How will the Bucs use RB Warrick Dunn in 2001?
In 2000, the Tampa Bay Buccaneers produced 118 more points than they had in 1999. The team's offense improved from 28th in the league last year to 21st this year. The Bucs produced a team-record 43 touchdowns, and even if the seven return TDs are removed, that's still 36 scores, 33 percent more than the year before (27).
No, the Buccaneers are not satisfied.
There were, obviously, some games in which the Bucs' offense struggled to find a consistent means of moving the ball. One of those contests was the season-ender, in the Wild Card round in Philadelphia on Sunday.
As Buccaneers Head Coach Tony Dungy emphasized on Monday, with the sting of the playoff loss still lingering, it is dangerous to put too much of an emphasis on one game, particularly one loss. This is, after all, the same offensive unit that won a shootout, 38-35, with the vaunted Rams two weeks earlier, and the same group that scored 41 points twice earlier in the season. The Bucs had scored over 40 points in a game just three times in their first 24 campaigns.
Still, the Bucs finished the season believing there is unfinished business on the offensive side of the ball. As unfortunate as it is, the abbreviated playoff run gives the team's coaching staff more time to evaluate where the team stands.
"That's one thing we'll do, and take quite a while doing it – to look at the whole season, to really look back at it," said Dungy. "Not just off the top of your head, but really study it and see where we had problems and where we did things well.
"One thing about being out (of the playoffs) is that you have a little bit more time. I was just going over the schedule for the coaches today. It was February 11th or February 12th before we actually started working again last year, so we'll have a little more time this year. That's one of the advantages you don't want, being knocked out early."
There was talk, as the season came to a close, that the Bucs had failed to truly establish an 'identity' on offense, a consistent mode of attack like the Broncos' downhill running game or the Rams' precision passing mode. Dungy, who has made no secret of his belief in the running game, agrees, at least in part.
"I think part of that is who you're playing and how you need to attack them," he said. "Hopefully, you're able to attack them in a lot of different ways. It is harder to develop an identity when you've made a change. You've got to get that going. Defensively, we've been the same for five years. Offensively, we're one way for four years and now we're changing systems. So I think that identity will come, but I think that is a valid point."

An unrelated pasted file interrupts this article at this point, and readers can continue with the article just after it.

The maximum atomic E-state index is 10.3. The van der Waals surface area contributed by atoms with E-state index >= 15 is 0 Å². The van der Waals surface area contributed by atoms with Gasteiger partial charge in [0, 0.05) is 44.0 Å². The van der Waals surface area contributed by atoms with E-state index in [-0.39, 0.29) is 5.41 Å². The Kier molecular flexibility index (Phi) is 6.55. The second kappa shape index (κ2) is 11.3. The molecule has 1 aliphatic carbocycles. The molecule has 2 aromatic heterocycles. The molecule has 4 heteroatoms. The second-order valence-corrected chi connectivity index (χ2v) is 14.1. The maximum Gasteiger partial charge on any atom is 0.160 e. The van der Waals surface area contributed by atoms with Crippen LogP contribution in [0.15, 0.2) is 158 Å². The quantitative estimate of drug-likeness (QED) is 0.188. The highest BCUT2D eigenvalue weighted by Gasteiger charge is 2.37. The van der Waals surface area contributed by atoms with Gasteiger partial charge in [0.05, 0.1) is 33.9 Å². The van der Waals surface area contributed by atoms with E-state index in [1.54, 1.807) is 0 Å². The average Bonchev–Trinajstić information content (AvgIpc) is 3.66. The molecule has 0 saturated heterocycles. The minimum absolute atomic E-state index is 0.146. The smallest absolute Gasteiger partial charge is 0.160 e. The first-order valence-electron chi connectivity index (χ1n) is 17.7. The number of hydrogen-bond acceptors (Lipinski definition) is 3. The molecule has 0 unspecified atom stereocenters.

By change, Dungy is referring to the Bucs' import of Offensive Coordinator Les Steckel, who took over in 2000 for former coordinator Mike Shula. Steckel, who more than anything wants to see balance in his offense, was more than happy to fall in line with Dungy's run-first philosophy. Don't expect that to change, even if the coming weeks of study underscore certain strengths and weaknesses.
"We have to see what we do best, but hopefully we're always going to be a physical team," said Dungy. "Hopefully, we're going to be able to throw the ball, but I don't see us going away from being a running, physical football team. Now, how we run and how we do it and what plays we run, that's something that we've got to figure out. But as far as trying to develop an identity, that's what I would like to see."
As Dungy indicates, there is more to emphasizing the run than merely handing the ball off 40 times a game. Even though the Bucs had at least one game in which they scored 31 or more points in each month of the season, there was a clear break in how they went about their offensive business in November.
When FB Mike Alstott, a four-time Pro Bowler and the team's leading rusher in 1999, went down with a knee injury in Chicago on November 19, Tampa Bay turned the keys to the running game over to Warrick Dunn. Dunn responded miraculously, rushing for 635 yards and seven touchdowns in the Bucs' last six games.
That begs the question, how will the team balance Alstott and Dunn, the inside and outside running attack, the rush and the pass in 2001. Dungy was not ready to get specific so soon after the 2000 campaign.
"That's one of the things we have to address," said Dungy. "How we're going to attack, what formations we're going to use, what players we're going to use, who's going to be here – those are all things that we'll look at in the course of the next couple of months. That's not something that we'll make a decision on tomorrow, but it's something that we'll evaluate after we watch all of the tape and go back and look at the whole year."
Dungy did bring up the team's short-yardage and goal-line troubles, a point he specifically wishes to address in the coming weeks. Overall, however, he believes the Bucs merely need to continue to improve their grasp on Steckel's new offense.
As much as the Bucs began to kick-start their attack in 2000, there is still room for improvement.
For the second straight year, two Buccaneers have finished in the top five in the voting for NFL Defensive Player of the Year.
In results announced on Tuesday, Baltimore LB Ray Lewis was selected as the 2000 winner of that award, succeeding Tampa Bay DT Warren Sapp, last year's winner.
Despite upping his totals from 54 tackles and 12.5 sacks in 1999 to 76 stops and 16.5 sacks this season, Sapp finished third in the voting behind Lewis and New Orleans DT La'Roi Glover.
And, for the second year in a row, Buccaneer LB Derrick Brooks received support for NFL Defensive Player of the year. In 1999, Brooks finished fourth; this season, he tied for fourth with New York Giants DT Keith Hamilton.
Both Sapp and Brooks will start in the Pro Bowl for the NFC, and both were voted to the AP All-Pro first team.